The no-nonsense Toyota HiLux is a workhorseBred for adventure, the pickup truck is also built like one.
Toyota’s HiLux is a no-nonsense pickup truck providing unparalleled reliability at a reasonable price. The rugged pickup truck began rolling off the production line back in 1968 as a bonnet-type truck. Over the decades, Toyota has continued to improve and refine the beloved Japanese pickup truck which culminated in the 8th generation HiLux.
The HiLux grabs attention with its imposing stance and muscular body. It is a beast of a truck with a rugged design that matches its personality. Its newly developed multi-bulb halogen headlights are large and swept back with the iconic Toyota emblem placed dead centre on the front grille.
On the rear, the HiLux looks modest with its vertically aligned tail lamps and the indicators sitting at the bottom. The truck is also equipped with 17-inch all-terrain steel wheels to match its brawny body and boasts a class-leading deck space of 1520mm with a payload capacity of 920kg.
Aesthetically, the HiLux might not be as flashy or sleek as its competitors because it is a solid workhorse and is built like one. Pickup trucks are notoriously chunky and tough on the inside as they are on the outside, but Toyota has reinvented the interiors of the HiLux to the likes of a sports utility vehicle.
The new HiLux also gets a pushstart button, 4WD changeover knob, speed sensing door locks and updated seats but it misses standard features like a touch-screen infotainment system, electrically adjustable mirrors, parking sensors and cameras. Its cabin is spacious and provides more than enough legroom and headroom for even the biggest and tallest of drivers as well as passengers. The HiLux easily seats 5 adults without compromising on comfort. Its seats are made with high-quality fabric that provide decent cushioning and support, making HiLux a capable long tourer.
Upfront, the dashboard is sleek with a set of neatly packed switches and a row of knobs for climate control below the music player, which features a compact disc slot. It’s refreshing to see Toyota drop the trend of cramming the console with blinding touchscreens and other knick-knacks, putting the focus on driving instead.
The HiLux comes with a 2.4-litre inline 4-cylinder, 16-Valve, DOHC diesel engine producing 147 BHP at 3400 RPM and 400 Nm of torque at 1600 to 2000 RPM. The diesel engine grumbles before settling for a groan which quickly roars once you press the pedal. The torquey engine is mated to a 6-speed manual gearbox which shifts with precision.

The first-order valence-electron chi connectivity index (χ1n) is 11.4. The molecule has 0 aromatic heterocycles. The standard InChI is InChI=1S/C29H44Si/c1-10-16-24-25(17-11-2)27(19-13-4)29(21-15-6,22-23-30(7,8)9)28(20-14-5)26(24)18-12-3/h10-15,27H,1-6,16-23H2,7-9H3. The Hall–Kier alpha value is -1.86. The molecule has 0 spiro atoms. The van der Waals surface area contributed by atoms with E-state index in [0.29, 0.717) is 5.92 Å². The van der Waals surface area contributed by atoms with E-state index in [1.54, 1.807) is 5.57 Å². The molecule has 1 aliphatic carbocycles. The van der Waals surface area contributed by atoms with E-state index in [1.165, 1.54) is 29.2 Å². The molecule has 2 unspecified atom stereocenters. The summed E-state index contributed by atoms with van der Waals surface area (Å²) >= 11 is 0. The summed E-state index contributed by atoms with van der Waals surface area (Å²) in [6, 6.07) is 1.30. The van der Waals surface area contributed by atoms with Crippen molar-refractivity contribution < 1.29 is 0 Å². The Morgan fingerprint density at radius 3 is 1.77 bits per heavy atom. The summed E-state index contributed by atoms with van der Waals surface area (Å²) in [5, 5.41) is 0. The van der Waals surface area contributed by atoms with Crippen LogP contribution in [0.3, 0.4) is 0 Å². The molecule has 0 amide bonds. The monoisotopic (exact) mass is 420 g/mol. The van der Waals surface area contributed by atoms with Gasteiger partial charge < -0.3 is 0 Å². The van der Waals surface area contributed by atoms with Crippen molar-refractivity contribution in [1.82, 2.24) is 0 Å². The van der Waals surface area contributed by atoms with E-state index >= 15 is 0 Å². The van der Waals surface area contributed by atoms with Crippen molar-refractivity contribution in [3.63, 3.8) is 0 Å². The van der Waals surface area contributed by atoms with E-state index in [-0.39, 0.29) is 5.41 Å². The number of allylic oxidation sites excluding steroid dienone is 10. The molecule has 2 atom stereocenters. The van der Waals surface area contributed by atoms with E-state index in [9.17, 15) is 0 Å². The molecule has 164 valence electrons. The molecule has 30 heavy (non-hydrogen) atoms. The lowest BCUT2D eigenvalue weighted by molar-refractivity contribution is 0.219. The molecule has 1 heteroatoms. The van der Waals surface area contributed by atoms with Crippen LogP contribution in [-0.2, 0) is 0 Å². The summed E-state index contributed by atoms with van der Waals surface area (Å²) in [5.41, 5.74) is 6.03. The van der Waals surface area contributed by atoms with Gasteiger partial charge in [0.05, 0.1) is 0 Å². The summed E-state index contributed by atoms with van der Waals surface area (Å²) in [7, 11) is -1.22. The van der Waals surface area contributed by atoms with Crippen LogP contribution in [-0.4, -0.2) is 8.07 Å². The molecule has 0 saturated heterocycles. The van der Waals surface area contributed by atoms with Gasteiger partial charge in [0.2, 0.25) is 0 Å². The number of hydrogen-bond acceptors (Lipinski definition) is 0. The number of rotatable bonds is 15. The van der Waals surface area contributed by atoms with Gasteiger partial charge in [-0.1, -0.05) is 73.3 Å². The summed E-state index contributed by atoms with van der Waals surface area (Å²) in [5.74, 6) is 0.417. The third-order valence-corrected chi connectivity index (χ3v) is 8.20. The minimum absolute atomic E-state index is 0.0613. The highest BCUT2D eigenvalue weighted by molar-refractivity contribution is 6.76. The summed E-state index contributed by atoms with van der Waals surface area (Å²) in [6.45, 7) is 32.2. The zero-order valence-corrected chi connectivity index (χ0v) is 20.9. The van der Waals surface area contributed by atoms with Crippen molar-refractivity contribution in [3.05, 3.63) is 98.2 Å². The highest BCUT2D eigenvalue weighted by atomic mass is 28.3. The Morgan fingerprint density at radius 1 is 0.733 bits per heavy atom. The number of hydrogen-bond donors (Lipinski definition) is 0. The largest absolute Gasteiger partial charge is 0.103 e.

The HiLux admittedly lags behind the competition but more than makes up for it with its insane 400 Nm of torque, which kicks in pretty soon at 1600 to 200 RPM. It is bred for adventure, so fear not if you come across a steep, slippery climb or a muddy ditch. Engaging the four-wheel drive is a simple twist of a knob and the pickup truck powers through everything and anything, even climbing the muddiest and steepest of roads with ease. It also gets ABS as a safety feature and braking duties are taken care of by a set of ventilated discs at the front and leading-trailing drums at the rear.
The HiLux’s handling has improved a great deal compared to its older siblings. Its steering is light and precise which makes manoeuvring this giant of a truck a tad easier. But, with its high ground clearance of 225mm and cumbersome body, judders and shudders at the rear are common due to the stiff rear suspensions, a trait in almost all pickup trucks. And although the HiLux is equipped with a double-wishbone suspension at the front and leaf-spring suspension at the rear, the brawny brute lacks the soothing touch in terms of comfort.
The HiLux is not the most exciting drive, nor is it the most comfortable but that's not what it is built for. It’s built to explore remote terrains and to haul heavy loads, which it dutifully does. It is bred for adventure and it is built like one.